January 4, 2017
Congress returned this week just in time for official Washington to digest a famous chef’s recipe for winning back the voters they lost. It’s surprising that this prescient election post mortem should come from the kitchen rather than the green room, but then we’ve all been numbed to surprise by now.
Anthony Bourdain’s New Year’s Day dissection of his class’s November shock rivals any analysis by Washington’s wise men. Writing in the Washington Post Bourdain blames “privileged Eastern liberals for showing utter contempt” for working class America. When media and pop culture figures “mock them at every turn and treat them with contempt, we do no one any good,” he said.
Bourdain could have been describing coal country when he described his travels in “God fearing America”. There he found people doing what everyone else in the world is doing: “the best they can to get by and take care of themselves and the people they love.”
There’s a message for all, especially for an administration that has been arguably tougher on coal states than on some of our foreign enemies.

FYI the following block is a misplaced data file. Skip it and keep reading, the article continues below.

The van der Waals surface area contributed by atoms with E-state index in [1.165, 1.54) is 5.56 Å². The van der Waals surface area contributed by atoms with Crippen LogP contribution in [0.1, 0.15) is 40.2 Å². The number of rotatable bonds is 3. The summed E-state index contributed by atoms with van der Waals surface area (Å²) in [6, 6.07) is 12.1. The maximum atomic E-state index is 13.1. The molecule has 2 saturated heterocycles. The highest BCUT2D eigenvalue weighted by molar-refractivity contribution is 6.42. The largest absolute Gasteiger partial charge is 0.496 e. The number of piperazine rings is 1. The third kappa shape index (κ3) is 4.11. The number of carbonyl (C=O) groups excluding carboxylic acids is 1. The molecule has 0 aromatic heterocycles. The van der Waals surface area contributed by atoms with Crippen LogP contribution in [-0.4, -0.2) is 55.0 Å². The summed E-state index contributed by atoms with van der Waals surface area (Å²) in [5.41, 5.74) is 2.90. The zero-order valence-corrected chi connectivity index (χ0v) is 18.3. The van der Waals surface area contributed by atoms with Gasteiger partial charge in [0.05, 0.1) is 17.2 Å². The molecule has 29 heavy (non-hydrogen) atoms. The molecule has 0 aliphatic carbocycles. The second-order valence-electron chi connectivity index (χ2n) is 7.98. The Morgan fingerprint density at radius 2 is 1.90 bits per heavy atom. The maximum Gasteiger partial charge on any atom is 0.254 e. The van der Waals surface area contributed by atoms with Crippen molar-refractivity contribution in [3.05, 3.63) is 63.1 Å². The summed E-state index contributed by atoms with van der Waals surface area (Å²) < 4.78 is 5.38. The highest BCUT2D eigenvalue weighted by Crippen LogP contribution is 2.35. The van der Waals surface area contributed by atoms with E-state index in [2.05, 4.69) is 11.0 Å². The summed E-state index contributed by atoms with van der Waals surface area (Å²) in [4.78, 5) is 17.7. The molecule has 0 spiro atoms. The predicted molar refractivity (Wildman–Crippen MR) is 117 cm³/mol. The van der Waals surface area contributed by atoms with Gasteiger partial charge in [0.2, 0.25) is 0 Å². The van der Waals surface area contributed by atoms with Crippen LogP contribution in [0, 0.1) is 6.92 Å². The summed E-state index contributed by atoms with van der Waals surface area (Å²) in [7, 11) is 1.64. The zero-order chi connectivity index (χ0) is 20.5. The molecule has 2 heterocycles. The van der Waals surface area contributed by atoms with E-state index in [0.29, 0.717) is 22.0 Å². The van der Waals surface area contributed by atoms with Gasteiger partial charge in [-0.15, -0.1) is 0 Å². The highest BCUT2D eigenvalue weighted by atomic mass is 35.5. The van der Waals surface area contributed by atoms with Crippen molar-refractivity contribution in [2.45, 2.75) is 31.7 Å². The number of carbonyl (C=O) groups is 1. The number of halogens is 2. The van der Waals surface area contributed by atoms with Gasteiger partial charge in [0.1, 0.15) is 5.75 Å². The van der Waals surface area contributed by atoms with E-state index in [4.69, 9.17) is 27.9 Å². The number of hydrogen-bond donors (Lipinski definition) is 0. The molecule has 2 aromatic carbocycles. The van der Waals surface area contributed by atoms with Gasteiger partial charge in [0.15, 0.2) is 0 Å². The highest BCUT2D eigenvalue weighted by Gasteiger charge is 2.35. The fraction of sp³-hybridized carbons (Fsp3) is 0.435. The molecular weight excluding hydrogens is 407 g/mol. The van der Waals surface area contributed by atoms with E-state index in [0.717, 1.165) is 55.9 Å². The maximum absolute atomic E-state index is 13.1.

State pollsters also missed the impact that alienated blue collar America had on the election. Dave Weigel noted that throughout the industrial heartland, local pundits called it one way while their states voted the other way. When Republicans capture the Kentucky legislature and the Democratic standard bearer gets just 26 percent of West Virginia voters, it’s time to change the bait.
So how does the Washington establishment bring the economically marginalized and politically disenfranchised back into the fold? Ten senate Democrats facing re-election in states carried by Trump have less than two years to figure this out.
One way to win back blue collar workers is to stop groveling before the Sierra Club and the “privileged Eastern liberals” who fund them. Instead, propose policies that treat working Americans as real people rather than deplorable abstractions.
There is scarcely an interest group whose regulatory agenda has been more systematically hostile to economic growth and blue collar America than “keep it in the ground” activists. After losing midterm elections across the board, the president decided to fulfill Sierra Club fantasies with a string of executive orders and regulations. This only accelerated the steady erosion of working class support that helped bring him to office.
The result: the environmental Left has managed to pit the traditional party of working men and women against working men and women, costing miners their jobs and some Democrats their seats.
The election proved there will be scant penalty for elected officials who ignore the demands of the Club and the spring break Bolsheviks who swell its ranks. Elected officials can win by offering more responsible environmental solutions – ones that respect the interests of working people.
If a celebrity chef from New York can see this, maybe the Capital’s intelligentsia can too.